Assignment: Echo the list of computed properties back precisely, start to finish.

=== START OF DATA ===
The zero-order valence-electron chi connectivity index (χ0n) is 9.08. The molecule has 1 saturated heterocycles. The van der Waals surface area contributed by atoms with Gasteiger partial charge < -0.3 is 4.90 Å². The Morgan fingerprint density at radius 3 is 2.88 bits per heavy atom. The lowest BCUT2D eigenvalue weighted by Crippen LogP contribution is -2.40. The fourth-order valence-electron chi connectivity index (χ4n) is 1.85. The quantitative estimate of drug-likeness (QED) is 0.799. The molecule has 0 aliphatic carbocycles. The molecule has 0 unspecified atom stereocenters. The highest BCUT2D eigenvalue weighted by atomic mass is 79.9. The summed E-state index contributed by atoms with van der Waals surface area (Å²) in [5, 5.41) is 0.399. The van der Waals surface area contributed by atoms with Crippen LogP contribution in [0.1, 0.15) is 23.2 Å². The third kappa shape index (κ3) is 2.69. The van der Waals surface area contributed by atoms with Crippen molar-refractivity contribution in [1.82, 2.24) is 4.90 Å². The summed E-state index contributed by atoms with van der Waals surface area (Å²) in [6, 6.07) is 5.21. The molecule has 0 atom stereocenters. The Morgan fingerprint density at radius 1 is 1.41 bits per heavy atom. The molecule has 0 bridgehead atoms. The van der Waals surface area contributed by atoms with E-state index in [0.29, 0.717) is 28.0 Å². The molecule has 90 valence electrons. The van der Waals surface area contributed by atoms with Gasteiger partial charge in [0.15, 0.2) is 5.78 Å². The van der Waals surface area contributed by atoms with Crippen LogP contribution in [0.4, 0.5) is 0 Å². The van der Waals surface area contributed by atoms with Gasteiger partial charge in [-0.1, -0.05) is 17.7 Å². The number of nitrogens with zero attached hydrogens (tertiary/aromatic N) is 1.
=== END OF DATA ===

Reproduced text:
The zero-order valence-electron chi connectivity index (χ0n) is 9.08. The molecule has 1 saturated heterocycles. The van der Waals surface area contributed by atoms with Gasteiger partial charge < -0.3 is 4.90 Å². The Morgan fingerprint density at radius 3 is 2.88 bits per heavy atom. The lowest BCUT2D eigenvalue weighted by Crippen LogP contribution is -2.40. The fourth-order valence-electron chi connectivity index (χ4n) is 1.85. The quantitative estimate of drug-likeness (QED) is 0.799. The molecule has 0 aliphatic carbocycles. The molecule has 0 unspecified atom stereocenters. The highest BCUT2D eigenvalue weighted by atomic mass is 79.9. The summed E-state index contributed by atoms with van der Waals surface area (Å²) in [5, 5.41) is 0.399. The van der Waals surface area contributed by atoms with Crippen LogP contribution in [0.1, 0.15) is 23.2 Å². The third kappa shape index (κ3) is 2.69. The van der Waals surface area contributed by atoms with Crippen molar-refractivity contribution in [1.82, 2.24) is 4.90 Å². The summed E-state index contributed by atoms with van der Waals surface area (Å²) in [6, 6.07) is 5.21. The molecule has 0 atom stereocenters. The Morgan fingerprint density at radius 1 is 1.41 bits per heavy atom. The molecule has 0 bridgehead atoms. The van der Waals surface area contributed by atoms with E-state index in [0.29, 0.717) is 28.0 Å². The molecule has 90 valence electrons. The van der Waals surface area contributed by atoms with Gasteiger partial charge in [0.15, 0.2) is 5.78 Å². The van der Waals surface area contributed by atoms with Crippen LogP contribution in [0.4, 0.5) is 0 Å². The van der Waals surface area contributed by atoms with Gasteiger partial charge in [-0.1, -0.05) is 17.7 Å². The number of nitrogens with zero attached hydrogens (tertiary/aromatic N) is 1.